Tuesday, July 12, 2005

Civilization and Barbarism

The Moose urges moral clarity in the war against terrorism.

As a result of the political polarization stemming from the Iraq war, some have forgotten what the over-all war against terror is all about. It is the Moose's view that ultimately a confrontation with Saddam was unavoidable. In 1998, President Clinton almost came to a large scale military confrontation with Iraq. Even a President Dean would have eventually had to come to terms with Iraq that continued to challenge the post-Gulf War restrictions. After 9/11, no American President would have tolerated Saddam's behavior.

Granted, Bush went to war in the worst possible way with an unilateral arrogance and completely unprepared for the aftermath. Moreover, his Administration failed to come to terms with the errors of the occupation and significantly change course.

Clearly, however, opponents of the war have reason to believe that many of their misgivings were justified. After all, no weapons of mass destruction were found. But for many of the progressive proponents of regime change, WMD was not the central reason - there were other humanitarian and strategic justifications to not allow Saddam to remain in power.

Whatever one's position on the wisdom of Iraq regime change, there should be a general consensus that there remains a jihadist threat. That threat existed before the Iraq intervention and before 9/11. It existed before the Bush Administration. And this jihadist threat is contrary to all that progressives hold dear.

Stanley Crouch eloquently made that case yesterday in the New York Daily News. Crouch wrote,

"The recent terror attack in London should help Americans see much more clearly and understand much better what we are up against. This clarity is not impossible: The 19th and 20th centuries provided us with enough religious and political wars to perceive what happens when the idea of individual rights has no sanctity within a system...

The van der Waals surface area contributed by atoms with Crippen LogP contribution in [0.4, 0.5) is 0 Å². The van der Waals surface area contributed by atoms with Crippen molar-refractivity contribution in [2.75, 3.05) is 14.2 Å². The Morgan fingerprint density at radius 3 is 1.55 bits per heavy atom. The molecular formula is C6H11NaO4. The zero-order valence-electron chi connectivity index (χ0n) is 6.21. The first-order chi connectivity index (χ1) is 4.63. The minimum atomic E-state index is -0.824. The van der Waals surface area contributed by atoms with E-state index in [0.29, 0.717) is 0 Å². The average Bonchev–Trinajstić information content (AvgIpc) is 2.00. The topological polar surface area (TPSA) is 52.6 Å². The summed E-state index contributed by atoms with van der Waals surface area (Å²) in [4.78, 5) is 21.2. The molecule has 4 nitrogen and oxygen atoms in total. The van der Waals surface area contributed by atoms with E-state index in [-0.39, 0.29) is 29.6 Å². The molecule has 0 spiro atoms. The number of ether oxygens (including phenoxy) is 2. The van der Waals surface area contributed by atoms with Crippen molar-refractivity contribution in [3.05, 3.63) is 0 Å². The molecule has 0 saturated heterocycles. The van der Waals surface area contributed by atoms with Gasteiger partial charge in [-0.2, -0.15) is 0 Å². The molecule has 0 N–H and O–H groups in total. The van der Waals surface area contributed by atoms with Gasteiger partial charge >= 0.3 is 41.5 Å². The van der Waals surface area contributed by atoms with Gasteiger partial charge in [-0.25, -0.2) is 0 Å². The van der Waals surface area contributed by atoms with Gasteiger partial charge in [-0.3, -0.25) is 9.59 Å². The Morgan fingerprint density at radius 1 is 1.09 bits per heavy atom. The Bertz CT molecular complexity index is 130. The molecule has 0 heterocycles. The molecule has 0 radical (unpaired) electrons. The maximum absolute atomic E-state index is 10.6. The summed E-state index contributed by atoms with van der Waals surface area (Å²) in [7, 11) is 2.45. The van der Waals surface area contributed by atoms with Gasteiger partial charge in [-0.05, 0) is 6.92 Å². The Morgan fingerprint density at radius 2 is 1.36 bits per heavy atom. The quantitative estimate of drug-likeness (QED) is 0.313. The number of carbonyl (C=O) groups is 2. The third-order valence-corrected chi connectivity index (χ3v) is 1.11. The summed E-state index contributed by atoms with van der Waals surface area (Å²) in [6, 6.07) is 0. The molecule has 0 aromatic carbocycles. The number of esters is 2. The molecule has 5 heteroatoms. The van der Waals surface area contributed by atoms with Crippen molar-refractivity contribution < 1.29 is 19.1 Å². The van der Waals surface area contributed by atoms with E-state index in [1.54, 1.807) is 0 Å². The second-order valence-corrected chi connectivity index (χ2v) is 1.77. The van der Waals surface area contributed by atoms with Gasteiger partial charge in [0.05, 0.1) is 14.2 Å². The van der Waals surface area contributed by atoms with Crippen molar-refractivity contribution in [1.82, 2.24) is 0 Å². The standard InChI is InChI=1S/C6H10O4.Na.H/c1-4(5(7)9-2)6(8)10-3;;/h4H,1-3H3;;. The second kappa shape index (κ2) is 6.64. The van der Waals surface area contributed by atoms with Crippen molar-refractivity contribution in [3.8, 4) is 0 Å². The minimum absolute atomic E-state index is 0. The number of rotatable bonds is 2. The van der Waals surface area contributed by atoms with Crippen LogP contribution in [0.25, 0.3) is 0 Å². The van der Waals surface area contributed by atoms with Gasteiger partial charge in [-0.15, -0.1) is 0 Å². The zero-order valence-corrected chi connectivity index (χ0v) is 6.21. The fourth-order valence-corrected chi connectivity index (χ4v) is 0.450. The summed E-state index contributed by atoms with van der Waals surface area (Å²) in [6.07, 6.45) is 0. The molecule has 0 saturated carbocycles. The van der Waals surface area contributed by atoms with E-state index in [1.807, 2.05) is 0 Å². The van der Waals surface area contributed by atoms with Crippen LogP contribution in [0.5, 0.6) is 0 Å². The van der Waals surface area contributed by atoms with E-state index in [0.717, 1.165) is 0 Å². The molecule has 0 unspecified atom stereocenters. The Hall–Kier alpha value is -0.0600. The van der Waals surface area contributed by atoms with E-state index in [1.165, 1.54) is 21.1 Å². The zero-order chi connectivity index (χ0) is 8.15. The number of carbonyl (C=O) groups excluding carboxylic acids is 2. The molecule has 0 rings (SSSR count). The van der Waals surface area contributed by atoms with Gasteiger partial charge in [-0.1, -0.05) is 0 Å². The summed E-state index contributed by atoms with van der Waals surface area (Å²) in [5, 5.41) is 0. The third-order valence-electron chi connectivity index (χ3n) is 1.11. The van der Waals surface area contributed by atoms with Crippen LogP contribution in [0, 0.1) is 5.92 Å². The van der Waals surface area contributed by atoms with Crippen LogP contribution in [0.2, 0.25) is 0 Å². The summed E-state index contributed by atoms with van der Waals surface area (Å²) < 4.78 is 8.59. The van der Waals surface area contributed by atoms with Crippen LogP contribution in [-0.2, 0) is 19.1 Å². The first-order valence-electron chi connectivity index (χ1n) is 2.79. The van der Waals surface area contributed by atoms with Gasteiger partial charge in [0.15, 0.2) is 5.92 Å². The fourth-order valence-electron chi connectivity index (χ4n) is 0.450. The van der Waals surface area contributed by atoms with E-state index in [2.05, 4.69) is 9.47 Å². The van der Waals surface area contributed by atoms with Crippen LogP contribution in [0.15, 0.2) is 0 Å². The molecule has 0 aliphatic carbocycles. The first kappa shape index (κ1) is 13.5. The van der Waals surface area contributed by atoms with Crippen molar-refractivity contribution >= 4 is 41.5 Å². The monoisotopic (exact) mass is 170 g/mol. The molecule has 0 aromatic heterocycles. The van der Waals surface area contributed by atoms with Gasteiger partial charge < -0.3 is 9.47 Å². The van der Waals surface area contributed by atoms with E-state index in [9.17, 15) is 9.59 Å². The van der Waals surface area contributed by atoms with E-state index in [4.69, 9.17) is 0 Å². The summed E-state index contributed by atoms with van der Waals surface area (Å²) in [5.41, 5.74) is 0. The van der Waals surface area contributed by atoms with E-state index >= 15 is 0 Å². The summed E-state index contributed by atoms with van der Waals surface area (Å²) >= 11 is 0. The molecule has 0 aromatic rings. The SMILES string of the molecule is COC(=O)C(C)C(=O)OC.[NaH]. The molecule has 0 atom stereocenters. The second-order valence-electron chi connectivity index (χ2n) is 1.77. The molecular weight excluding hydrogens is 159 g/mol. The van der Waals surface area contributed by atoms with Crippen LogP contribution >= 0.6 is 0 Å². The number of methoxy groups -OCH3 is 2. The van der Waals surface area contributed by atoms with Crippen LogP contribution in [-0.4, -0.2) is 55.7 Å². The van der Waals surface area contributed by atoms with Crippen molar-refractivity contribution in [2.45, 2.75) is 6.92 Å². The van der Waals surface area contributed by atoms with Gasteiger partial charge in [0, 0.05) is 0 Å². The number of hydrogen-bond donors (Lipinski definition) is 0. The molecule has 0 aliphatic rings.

"This is a war all right, but it is most deeply a war of ideas in much the same way that World War II was. However twisted up it might be by oil, a Palestinian homeland and other considerations, this is a conflict between civilization and barbarism, and those who do not understand that are truly fools."

And Christopher Hitchens also made this point,

"We know very well what the "grievances" of the jihadists are. The grievance of seeing unveiled women. The grievance of the existence, not of the State of Israel, but of the Jewish people. The grievance of the heresy of democracy, which impedes the imposition of sharia law. The grievance of a work of fiction written by an Indian living in London. The grievance of the existence of black African Muslim farmers, who won't abandon lands in Darfur. The grievance of the existence of homosexuals. The grievance of music, and of most representational art. The grievance of the existence of Hinduism. The grievance of East Timor's liberation from Indonesian rule. All of these have been proclaimed as a license to kill infidels or apostates, or anyone who just gets in the way."

Let us not succumb to the liberalism of fools. Yes, we should oppose the mendacity of the Bush Administration. It is outrageous that during this war this President has called on soldiers to make all the sacrifices while he has rewarded the most comfortable in this society. And the "flypaper" theory is absurd. Whatever the merits of the Iraq war, the front against the jihadists is not limited to one country - it is literally in the streets of virtually every nation.

Let us not lose sight of the real enemy which seeks to attack all that progressives hold dear in a free society. A progressive leader who understands this challenge is the British Prime Minister and that is why the Moose is a proud "Blair Democrat."

Crouch rightly described the choice - barbarism or civilization.
-- Posted at 8:30 AM | Link to this post | Email this post